Vienna roundup (updated 2013)


Eating and drinking

  1. Hollmann Salon, Grashofgasse 3/Heiligenkreuzerhof, near Stephansplatz, tel: +43 1 96 11 960.40. Tucked away in the extraordinarily lovely Heiligenkreuzerhof courtyard of Vienna’s old town, this place has an indescribable atmosphere and fantastic food. The menu changes frequently and revolves around local, seasonal (mostly organic) products and an array of fresh baked breads. The Zisterzienser monastery that owns the building closes up the courtyard by 11 pm, so last orders are early (around 9 pm). Reservations strongly recommended and easy to make online. If you have one meal in Vienna, you wouldn’t go wrong with Hollmann.
  2. Pöschl (formerly Immervoll), Weihburggasse 17, near Stephansplatz, tel: +43 1 513 52 88 01. Great food, mostly traditional Austrian fare but updated and done quite nicely (e.g., wiener schnitzel served with the customary erdäpfelsalat (potato salad); a surprisingly tasty rice dish with chunks of tender pork called Reisfleisch; fried chicken livers; some sort of trout called saibling). Other offerings sampled and greatly enjoyed: the generous cheese plate, arugula salad with avocado and prosciutto. Good wine selection including an excellent Blaufränkisch Steinriche. The space is cosy and welcoming, and there’s outdoor seating in Franziskanerplatz, just 30 metres east of the restaurant itself. Reservations are a must if you want to eat at at normal meal times or if you have more than 2 people; otherwise, you can show up and wait.
  3. Palmenhaus, Burrgarten, Hofburg Palace. Beautiful greenhouse restaurant, but the food is a little uneven. The upshot after 4 visits: the giant black olives are great; the whole pan-fried fish like branzino or goldbrasse (dorade) is quite good but the filleted fish is so-so; meat dishes are alright; in spring, the solospargel (large white asparagus) is really nice; the desserts in general did not impress, with the exception of the apple strudel. In nice weather, you can sit outside on the huge terrace overlooking one of the Hofburg gardens.
  4. Kleines Café, Franziskanerplatz, near Stephansplatz. Tiny café with tables that spill out onto Franziskanerplatz. Perfect for a simple lunch, pastries or drinks.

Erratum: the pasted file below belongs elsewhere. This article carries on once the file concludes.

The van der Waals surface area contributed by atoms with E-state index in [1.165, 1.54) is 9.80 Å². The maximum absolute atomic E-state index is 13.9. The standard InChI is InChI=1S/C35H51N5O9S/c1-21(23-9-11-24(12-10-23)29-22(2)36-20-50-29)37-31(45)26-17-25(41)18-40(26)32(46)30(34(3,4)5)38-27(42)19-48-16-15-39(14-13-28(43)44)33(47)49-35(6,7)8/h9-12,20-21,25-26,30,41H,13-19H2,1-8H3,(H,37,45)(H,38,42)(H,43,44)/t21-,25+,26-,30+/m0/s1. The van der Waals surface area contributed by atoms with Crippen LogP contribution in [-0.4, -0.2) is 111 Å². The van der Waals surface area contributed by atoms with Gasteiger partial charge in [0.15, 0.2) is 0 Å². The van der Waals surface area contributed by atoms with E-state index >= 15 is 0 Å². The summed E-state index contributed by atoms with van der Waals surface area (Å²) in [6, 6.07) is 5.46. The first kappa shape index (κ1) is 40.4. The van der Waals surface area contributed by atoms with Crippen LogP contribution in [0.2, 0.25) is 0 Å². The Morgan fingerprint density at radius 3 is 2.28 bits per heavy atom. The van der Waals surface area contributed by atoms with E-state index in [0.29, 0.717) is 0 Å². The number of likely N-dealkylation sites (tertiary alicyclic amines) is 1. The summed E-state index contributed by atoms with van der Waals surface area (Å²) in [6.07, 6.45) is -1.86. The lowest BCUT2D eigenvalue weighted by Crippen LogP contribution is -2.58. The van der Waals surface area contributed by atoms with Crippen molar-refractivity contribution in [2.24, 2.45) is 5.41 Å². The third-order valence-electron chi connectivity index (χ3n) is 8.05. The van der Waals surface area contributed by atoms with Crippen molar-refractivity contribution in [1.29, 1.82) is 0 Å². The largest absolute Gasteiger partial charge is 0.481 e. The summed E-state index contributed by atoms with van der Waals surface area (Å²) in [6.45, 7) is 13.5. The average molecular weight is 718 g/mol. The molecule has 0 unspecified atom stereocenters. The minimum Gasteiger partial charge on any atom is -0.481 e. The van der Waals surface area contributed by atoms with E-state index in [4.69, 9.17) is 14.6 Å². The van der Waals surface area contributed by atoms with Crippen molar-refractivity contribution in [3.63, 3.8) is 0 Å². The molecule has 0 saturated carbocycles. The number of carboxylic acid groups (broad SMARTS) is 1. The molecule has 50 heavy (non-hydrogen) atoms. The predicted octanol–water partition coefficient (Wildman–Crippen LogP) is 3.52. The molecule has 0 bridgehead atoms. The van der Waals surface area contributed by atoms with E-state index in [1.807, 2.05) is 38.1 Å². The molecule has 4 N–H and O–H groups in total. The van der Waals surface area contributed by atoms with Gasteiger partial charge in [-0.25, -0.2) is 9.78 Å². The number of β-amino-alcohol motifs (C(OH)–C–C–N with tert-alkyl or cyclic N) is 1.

5. Naschmarkt. Big, busy market. The shops close around 17:00, and the restaurants start opening around 19:00. Good spot for weekend breakfasts too.
  6. Plutzer Bräu, Schrankgasse 2, Spittelberg (Museumsquartier). The Plutzer Brewery’s pub with an outdoor terrace on a picturesque Spittelberg sidestreet. Good beer and hearty food.
  7. Strandhaus, Naschmarkt, tel: +43 1 586 14 20-5, closed Sundays. Reliable seafood place in one of the Naschmarkt stalls.
  8. Ristorante da Gino e Maria, Schleifmühlgasse 21, near Naschmarkt, tel: +43 1 587 45 70. Totally fussy, old school décor, totally amazing pasta.
  9. Wunderbar, Schönlaterngasse 8, near Stephansplatz. Fantastic creaky old furniture, smoke-stained posters, cosy atmosphere. Be warned that you will smell like an ashtray when you leave.
  10. Figlmüller, Wollzeile 5 or Bäckerstraße 6, (two locations, just around the corner from each other), near Stephansplatz. Their sign pretty well sums it up: “Unser schnitzel ist das Grösste.” It’s somewhat of an institution, and the schnitzel is good, but the one at Pöschl is better. Go before 19:00 to beat the rush, or make a reservation.
  11. Café Sacher, Philharmonikerstraße 4, near the Opera. For the Sachertorte, of course. There seems to be a permanent lineup for a table, but you can buy cupcake-sized versions to go and find a nice bench on the pedestrian Kärntner Straße. They’re alright but not mindblowing.
  12. Demel, Kohlmarkt 14 just north of the Hofburg Palace. Never been inside, but have made repeated visits to the ice cream window.


  1. Das Tyrol, Museumsquartier. A bit pricey, but very nice. Well decorated, lots of art (including a painting, hanging in the breakfast room, of a tomboy in cutoff shorts watching an Antonov taxi down a deserted runway), amazing breakfast (cereal, yoghurt, fruit salad, fix your own mimosas, cold cuts, cheese, pastries, eggs; drip coffee is decent but espresso drinks are a bit weak), internet access (ask for password at reception). Rooms feature complimentary Nespresso and tea, AC and turndown service with chocolate every night (they vary the sort, and sometimes you end up with a disappointing coconut truffle, but them’s the breaks). Central location, just a few minutes by U-Bahn or a 15-20 minute walk to Stephansplatz, and a 5-10 minute walk to Naschmarkt. Airport access by CAT and U-Bahn (10-15 euros) is convenient if you’re travelling light (about 35 minutes, but requires either 2 transfers to Museumsquartier on U2, or 1 transfer to Volkstheater on U3 and an extra 5-10 minutes (pleasant) stroll through the Museumsquartier itself). Otherwise, a taxi takes 25 minutes and costs 38-40 euros. (04/2009, 05/2010, 04/2011, 04/2013)
  2. Spiess and Spiess, Stephansplatz. An oasis in the city centre. Friendly staff; excellent breakfast buffet and cooked-to-order eggs by the adorable Herr Spiess (the dining room can get crowded depending on the hour); clean, spacious (by European standards), comfortable rooms (some with garden views and balconies). There’s a subway station minutes away, and you’re really in the heart of the action, but there’s no problem with noise because the pension is located just off the main street. Book early. (04/2012)
  3. Courtyard Vienna Schönbrunn (Marriott), Schönbrunn. A little less charm, and a little further from the centre, but very decent rooms and good prices, with the added advantage of being right at the edge of the Schönbrunn Palace park and gardens. (05/2008)

Other tips

  1. Vienna Opera on the Cheap: a very detailed and useful user’s guide to getting last-minute standing room tickets
  2. Volksoper Wien (People’s Opera)

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